The Turkish public has been discussing the regulation of social media networks for some time. The regulation, which has been raised as an issue in recent days amid a rise in sexist attacks and hate speech against women on social media, is on the drawing board once again.
According to information leaked to the press, in the first stage, Turkey seeks to establish a relationship with social media companies on a commercial and legal basis that connects all the players in the market. To this end, these companies will be asked to have representatives in Turkey, just as they do in the U.S. and European countries. The internet traffic bandwidth of social networking providers that do not meet the requirements despite warnings will be gradually reduced. That does not mean completely getting rid of the platforms in the country.
Meanwhile, social networks such as Twitter, Facebook, YouTube, TikTok and Instagram will be required to host the data of users in Turkey inside the country.
The law will also impose a requirement on social networking providers to respond within a 48-hour period to applications made by relevant persons in the event of a breach of personality rights and privacy.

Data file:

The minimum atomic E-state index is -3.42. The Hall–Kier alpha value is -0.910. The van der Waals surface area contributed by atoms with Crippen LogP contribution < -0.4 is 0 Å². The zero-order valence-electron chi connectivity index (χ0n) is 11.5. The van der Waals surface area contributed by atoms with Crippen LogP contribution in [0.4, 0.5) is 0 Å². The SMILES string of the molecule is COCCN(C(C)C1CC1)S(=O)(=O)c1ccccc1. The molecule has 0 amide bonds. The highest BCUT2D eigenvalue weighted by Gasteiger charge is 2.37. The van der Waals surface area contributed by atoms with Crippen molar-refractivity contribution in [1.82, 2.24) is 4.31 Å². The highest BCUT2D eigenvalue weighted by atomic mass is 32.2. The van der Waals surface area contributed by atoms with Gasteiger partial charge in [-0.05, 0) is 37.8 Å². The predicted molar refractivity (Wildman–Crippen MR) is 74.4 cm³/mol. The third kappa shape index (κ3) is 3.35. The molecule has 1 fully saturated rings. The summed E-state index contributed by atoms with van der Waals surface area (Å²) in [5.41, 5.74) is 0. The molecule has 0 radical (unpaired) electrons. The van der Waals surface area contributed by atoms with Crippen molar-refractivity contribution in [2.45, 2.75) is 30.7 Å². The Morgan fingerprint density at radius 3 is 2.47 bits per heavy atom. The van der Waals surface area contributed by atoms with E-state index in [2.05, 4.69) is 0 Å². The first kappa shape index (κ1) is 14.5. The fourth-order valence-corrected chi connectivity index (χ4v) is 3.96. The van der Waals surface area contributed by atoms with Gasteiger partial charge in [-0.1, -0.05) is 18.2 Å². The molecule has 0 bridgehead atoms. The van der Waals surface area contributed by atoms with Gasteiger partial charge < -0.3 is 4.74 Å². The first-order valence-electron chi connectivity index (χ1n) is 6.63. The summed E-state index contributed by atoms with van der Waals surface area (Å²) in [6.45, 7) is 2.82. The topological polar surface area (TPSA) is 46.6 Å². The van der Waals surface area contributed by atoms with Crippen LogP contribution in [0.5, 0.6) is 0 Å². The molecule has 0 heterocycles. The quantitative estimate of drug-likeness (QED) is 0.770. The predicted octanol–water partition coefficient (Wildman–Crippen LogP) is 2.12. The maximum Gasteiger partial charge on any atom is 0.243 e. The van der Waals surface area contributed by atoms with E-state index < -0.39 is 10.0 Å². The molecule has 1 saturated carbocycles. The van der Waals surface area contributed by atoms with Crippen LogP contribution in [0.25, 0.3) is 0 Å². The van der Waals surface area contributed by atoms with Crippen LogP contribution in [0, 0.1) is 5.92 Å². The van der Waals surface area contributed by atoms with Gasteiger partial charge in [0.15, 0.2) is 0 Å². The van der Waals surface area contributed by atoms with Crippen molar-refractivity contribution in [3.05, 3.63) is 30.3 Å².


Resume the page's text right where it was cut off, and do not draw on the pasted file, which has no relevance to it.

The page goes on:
Companies could also face fines for violations.
Similar laws have been introduced in many European countries. Most recently, last May, France passed a law in Parliament imposing millions of euros in penalties on social media giants that do not remove hate content within 24 hours.
Germany is one of those countries. The following lines are from the spot of a news story on Deutsche Welle’s Turkish website: “Germany is cited as an example for the social media law being discussed in Turkey. However, experts point out that Germany is a country with high rule of law norms, and there is a risk that autocratic regimes could abuse a law like the one in Germany.”
I often come across propaganda that is masked by journalism in a poor and cheap way.
A law is either libertarian or not according to universal legal norms. If it is a right for one state to legislate to protect national security or human rights, it cannot be considered a luxury for another.
But it seems that Deutsche Welle exaggerated the extent of cooperation with the state during the Cold War when it was broadcasting under the name “the voice of Germany.” Over time, it became the “voice of the German state."
But, whatever happens, Deutsche Welle should not forget that it is a media outlet, although it has been politicized enough to call a government that was elected in free general elections an “autocratic regime,” despite that government being a prospective European Union member, under the legal umbrella of the union.